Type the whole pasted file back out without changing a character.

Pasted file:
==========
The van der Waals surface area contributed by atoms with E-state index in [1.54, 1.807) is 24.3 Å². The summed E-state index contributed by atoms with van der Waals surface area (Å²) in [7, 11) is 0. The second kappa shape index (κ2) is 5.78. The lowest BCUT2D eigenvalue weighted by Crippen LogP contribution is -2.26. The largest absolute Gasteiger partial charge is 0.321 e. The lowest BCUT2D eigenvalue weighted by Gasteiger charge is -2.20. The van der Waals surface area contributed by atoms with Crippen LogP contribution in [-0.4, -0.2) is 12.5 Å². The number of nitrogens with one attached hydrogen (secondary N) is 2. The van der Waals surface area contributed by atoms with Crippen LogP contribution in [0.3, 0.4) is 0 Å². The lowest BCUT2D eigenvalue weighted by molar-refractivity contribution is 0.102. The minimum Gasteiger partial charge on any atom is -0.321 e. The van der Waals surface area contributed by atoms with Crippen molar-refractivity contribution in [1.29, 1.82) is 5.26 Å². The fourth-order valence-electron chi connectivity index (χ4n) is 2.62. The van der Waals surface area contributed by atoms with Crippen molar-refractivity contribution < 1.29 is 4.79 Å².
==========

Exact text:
The van der Waals surface area contributed by atoms with E-state index in [1.54, 1.807) is 24.3 Å². The summed E-state index contributed by atoms with van der Waals surface area (Å²) in [7, 11) is 0. The second kappa shape index (κ2) is 5.78. The lowest BCUT2D eigenvalue weighted by Crippen LogP contribution is -2.26. The largest absolute Gasteiger partial charge is 0.321 e. The lowest BCUT2D eigenvalue weighted by Gasteiger charge is -2.20. The van der Waals surface area contributed by atoms with Crippen LogP contribution in [-0.4, -0.2) is 12.5 Å². The number of nitrogens with one attached hydrogen (secondary N) is 2. The van der Waals surface area contributed by atoms with Crippen LogP contribution in [0.3, 0.4) is 0 Å². The lowest BCUT2D eigenvalue weighted by molar-refractivity contribution is 0.102. The minimum Gasteiger partial charge on any atom is -0.321 e. The van der Waals surface area contributed by atoms with Crippen molar-refractivity contribution in [1.29, 1.82) is 5.26 Å². The fourth-order valence-electron chi connectivity index (χ4n) is 2.62. The van der Waals surface area contributed by atoms with Crippen molar-refractivity contribution < 1.29 is 4.79 Å².